How to set Proxy settings for Microsoft Network Policy Server (NPS) Radius for Azure / Entra AD MFA
I just worked on a fun one.
My customer is spinning up a Microsoft NPS server to proxy authentication requests from Radius to
Azure Entra Active Directory. The problem was, when they tested the radius connection, it would never reply.
We took a network trace, and sure enough, it never replied. Here's what that looked like in Wireshark.
Why though? The next step that's supposed to happen after the radius request is received is the ping out to Entra AD. Here's what that looked like in the trace, overlaid with the radius request.
That's a problem. In packet 129 the NPS server makes the initial TCP connection to login.microsoftonline.com. That's SYN/ACKnowledged in packet 130, and the ACK in packet 131 finishes the three-way TCP handshake successfully. Then in packet 131, the NPS server sends the TLS Client Hello message. That packet is never acknowledged, so the NPS server retransmits it several more times (the packets in black and red.)
This pattern of successful TCP handshake but nothing after the TLS Client Hello or a reset (RST) after the TLS Client Hello is what it looks like when an SSL/TLS inspection firewall is blocking connections to endpoint.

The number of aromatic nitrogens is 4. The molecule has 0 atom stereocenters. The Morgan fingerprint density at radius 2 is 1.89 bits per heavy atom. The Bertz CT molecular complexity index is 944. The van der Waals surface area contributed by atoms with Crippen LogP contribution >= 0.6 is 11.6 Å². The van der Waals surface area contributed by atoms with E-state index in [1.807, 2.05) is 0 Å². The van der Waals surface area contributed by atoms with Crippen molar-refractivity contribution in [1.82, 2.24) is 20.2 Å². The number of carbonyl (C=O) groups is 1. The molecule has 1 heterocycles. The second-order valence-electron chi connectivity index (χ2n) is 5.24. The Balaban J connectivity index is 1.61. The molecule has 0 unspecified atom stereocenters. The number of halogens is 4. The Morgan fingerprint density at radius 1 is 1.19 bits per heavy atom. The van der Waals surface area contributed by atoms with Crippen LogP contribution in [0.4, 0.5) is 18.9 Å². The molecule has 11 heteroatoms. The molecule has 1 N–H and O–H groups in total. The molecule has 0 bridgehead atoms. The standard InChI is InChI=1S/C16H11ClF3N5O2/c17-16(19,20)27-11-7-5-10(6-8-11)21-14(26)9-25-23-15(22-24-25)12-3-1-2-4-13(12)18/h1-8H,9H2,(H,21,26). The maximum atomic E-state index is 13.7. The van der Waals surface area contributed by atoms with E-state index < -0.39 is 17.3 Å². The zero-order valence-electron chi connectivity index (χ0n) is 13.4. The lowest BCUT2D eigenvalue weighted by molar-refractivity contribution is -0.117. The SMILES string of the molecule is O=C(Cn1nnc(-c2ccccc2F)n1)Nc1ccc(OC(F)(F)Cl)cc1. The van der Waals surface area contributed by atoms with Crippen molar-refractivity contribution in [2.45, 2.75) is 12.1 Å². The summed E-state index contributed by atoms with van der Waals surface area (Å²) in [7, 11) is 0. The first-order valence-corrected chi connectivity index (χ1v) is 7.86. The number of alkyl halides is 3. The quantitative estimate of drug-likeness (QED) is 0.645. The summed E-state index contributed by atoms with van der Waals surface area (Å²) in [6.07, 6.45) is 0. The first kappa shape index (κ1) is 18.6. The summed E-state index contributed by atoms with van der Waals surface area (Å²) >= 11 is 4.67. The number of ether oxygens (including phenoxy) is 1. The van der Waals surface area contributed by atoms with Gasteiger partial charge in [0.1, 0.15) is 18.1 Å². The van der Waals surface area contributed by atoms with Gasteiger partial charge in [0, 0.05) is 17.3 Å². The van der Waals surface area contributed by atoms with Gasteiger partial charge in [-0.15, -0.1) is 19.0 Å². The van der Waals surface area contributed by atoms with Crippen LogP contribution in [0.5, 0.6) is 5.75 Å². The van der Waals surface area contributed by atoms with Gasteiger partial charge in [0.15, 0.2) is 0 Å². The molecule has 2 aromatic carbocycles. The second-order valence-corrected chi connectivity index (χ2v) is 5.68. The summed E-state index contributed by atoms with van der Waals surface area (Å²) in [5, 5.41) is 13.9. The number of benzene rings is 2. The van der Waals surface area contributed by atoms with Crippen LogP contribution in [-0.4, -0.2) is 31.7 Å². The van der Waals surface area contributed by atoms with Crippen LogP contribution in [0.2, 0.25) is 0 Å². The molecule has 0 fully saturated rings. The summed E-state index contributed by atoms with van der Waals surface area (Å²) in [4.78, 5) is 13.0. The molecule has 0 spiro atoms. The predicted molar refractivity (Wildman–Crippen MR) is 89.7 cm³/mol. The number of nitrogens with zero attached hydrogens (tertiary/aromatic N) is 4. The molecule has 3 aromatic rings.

When this occurs, there are three possible solutions:
1. Ask the Firewall team to whitelist/allow the TLS endpoints required for the NPS server. Those endpoints are documented here. Entra MFA Extension for NPS Network requirements (learn.microsoft.com)
2. Abandon all technology and adopt a nomadic or agrarian lifestyle.
3. Configure the NPS server to use a proxy server provided by the firewall team.
My customer chose option 3.
How to configure the NPS MFA extension to use a proxy server:
NPS runs as a service under the SYSTEM account, so forcing it to use a proxy means configuring a proxy for the system account. There are multiple ways to do this, but here's the one that works consistently for me.
1. Configure the proxy settings for your user account with inetcpl.cpl or the System >> Settings >> Proxy tool.
2. Open regedit.exe. Browse down and export HKEY_CURRENT_USER\Software\Microsoft\Windows\CurrentVersion\Internet Settings\Connections to a file.
3. Right-click and Edit the registry file you exported, and change HKEY_CURRENT_USER\ to HKEY_USERS\S-1-5-18\. Save that file and import it into the registry.
4. Restart the "Network Policy Server" Service so it will "see" the new proxy.
That fixed it for my customer.
Note that this sets the proxy information for all services running as the local system account. You should think through the impact of this before making that change at 11:00 a.m. on a Friday. ;)
HTH, and Thanks!